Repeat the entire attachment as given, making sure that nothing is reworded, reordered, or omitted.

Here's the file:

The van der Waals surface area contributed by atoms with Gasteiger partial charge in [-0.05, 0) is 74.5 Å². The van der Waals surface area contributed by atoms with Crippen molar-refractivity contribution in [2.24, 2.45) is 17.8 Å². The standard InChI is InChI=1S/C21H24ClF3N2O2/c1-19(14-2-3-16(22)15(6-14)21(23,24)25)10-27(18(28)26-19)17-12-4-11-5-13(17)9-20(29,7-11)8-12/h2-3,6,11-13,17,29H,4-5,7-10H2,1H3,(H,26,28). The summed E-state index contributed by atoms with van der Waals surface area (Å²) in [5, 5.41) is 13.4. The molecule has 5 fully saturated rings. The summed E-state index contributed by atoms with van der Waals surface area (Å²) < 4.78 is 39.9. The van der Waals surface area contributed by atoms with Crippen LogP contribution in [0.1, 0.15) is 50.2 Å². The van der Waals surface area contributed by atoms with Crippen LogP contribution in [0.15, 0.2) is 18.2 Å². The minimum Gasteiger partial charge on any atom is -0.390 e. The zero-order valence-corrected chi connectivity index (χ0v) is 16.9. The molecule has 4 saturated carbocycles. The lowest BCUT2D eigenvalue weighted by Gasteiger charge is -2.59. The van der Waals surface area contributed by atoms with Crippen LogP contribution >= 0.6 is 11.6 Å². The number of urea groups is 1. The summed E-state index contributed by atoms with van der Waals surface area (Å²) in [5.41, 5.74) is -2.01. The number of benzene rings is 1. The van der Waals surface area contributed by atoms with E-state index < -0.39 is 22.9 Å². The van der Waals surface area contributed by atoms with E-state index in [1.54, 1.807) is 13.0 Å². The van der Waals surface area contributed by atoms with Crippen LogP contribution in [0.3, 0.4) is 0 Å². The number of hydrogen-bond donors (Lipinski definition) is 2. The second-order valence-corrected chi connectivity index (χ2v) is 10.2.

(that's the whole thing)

The van der Waals surface area contributed by atoms with Gasteiger partial charge in [-0.05, 0) is 74.5 Å². The van der Waals surface area contributed by atoms with Crippen molar-refractivity contribution in [2.24, 2.45) is 17.8 Å². The standard InChI is InChI=1S/C21H24ClF3N2O2/c1-19(14-2-3-16(22)15(6-14)21(23,24)25)10-27(18(28)26-19)17-12-4-11-5-13(17)9-20(29,7-11)8-12/h2-3,6,11-13,17,29H,4-5,7-10H2,1H3,(H,26,28). The summed E-state index contributed by atoms with van der Waals surface area (Å²) in [5, 5.41) is 13.4. The molecule has 5 fully saturated rings. The summed E-state index contributed by atoms with van der Waals surface area (Å²) < 4.78 is 39.9. The van der Waals surface area contributed by atoms with Crippen LogP contribution in [0.1, 0.15) is 50.2 Å². The van der Waals surface area contributed by atoms with Crippen LogP contribution in [0.15, 0.2) is 18.2 Å². The minimum Gasteiger partial charge on any atom is -0.390 e. The zero-order valence-corrected chi connectivity index (χ0v) is 16.9. The molecule has 4 saturated carbocycles. The lowest BCUT2D eigenvalue weighted by Gasteiger charge is -2.59. The van der Waals surface area contributed by atoms with Crippen LogP contribution >= 0.6 is 11.6 Å². The number of urea groups is 1. The summed E-state index contributed by atoms with van der Waals surface area (Å²) in [5.41, 5.74) is -2.01. The number of benzene rings is 1. The van der Waals surface area contributed by atoms with E-state index < -0.39 is 22.9 Å². The van der Waals surface area contributed by atoms with E-state index in [1.54, 1.807) is 13.0 Å². The van der Waals surface area contributed by atoms with Crippen LogP contribution in [0.3, 0.4) is 0 Å². The number of hydrogen-bond donors (Lipinski definition) is 2. The second-order valence-corrected chi connectivity index (χ2v) is 10.2.